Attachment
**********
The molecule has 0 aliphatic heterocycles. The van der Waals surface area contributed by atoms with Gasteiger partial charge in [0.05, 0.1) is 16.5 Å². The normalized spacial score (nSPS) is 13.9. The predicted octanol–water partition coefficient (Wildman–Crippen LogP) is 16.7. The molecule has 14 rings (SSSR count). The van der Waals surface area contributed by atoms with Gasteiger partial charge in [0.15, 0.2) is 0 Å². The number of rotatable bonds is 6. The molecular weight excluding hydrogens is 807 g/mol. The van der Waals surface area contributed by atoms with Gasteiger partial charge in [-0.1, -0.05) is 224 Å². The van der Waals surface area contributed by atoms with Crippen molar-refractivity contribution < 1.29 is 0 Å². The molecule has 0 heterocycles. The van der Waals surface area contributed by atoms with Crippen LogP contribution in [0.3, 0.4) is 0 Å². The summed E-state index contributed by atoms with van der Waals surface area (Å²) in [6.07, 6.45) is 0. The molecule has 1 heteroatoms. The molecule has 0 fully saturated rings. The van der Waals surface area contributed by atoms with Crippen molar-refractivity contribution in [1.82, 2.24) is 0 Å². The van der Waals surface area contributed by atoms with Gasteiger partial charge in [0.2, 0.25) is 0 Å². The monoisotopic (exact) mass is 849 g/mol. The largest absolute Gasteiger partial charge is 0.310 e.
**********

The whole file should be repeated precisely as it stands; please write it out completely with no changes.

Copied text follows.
The molecule has 0 aliphatic heterocycles. The van der Waals surface area contributed by atoms with Gasteiger partial charge in [0.05, 0.1) is 16.5 Å². The normalized spacial score (nSPS) is 13.9. The predicted octanol–water partition coefficient (Wildman–Crippen LogP) is 16.7. The molecule has 14 rings (SSSR count). The van der Waals surface area contributed by atoms with Gasteiger partial charge in [0.15, 0.2) is 0 Å². The number of rotatable bonds is 6. The molecular weight excluding hydrogens is 807 g/mol. The van der Waals surface area contributed by atoms with Gasteiger partial charge in [-0.1, -0.05) is 224 Å². The van der Waals surface area contributed by atoms with Crippen molar-refractivity contribution < 1.29 is 0 Å². The molecule has 0 heterocycles. The van der Waals surface area contributed by atoms with Crippen LogP contribution in [0.3, 0.4) is 0 Å². The summed E-state index contributed by atoms with van der Waals surface area (Å²) in [6.07, 6.45) is 0. The molecule has 1 heteroatoms. The molecule has 0 fully saturated rings. The van der Waals surface area contributed by atoms with Crippen molar-refractivity contribution in [1.82, 2.24) is 0 Å². The van der Waals surface area contributed by atoms with Gasteiger partial charge in [0.2, 0.25) is 0 Å². The monoisotopic (exact) mass is 849 g/mol. The largest absolute Gasteiger partial charge is 0.310 e.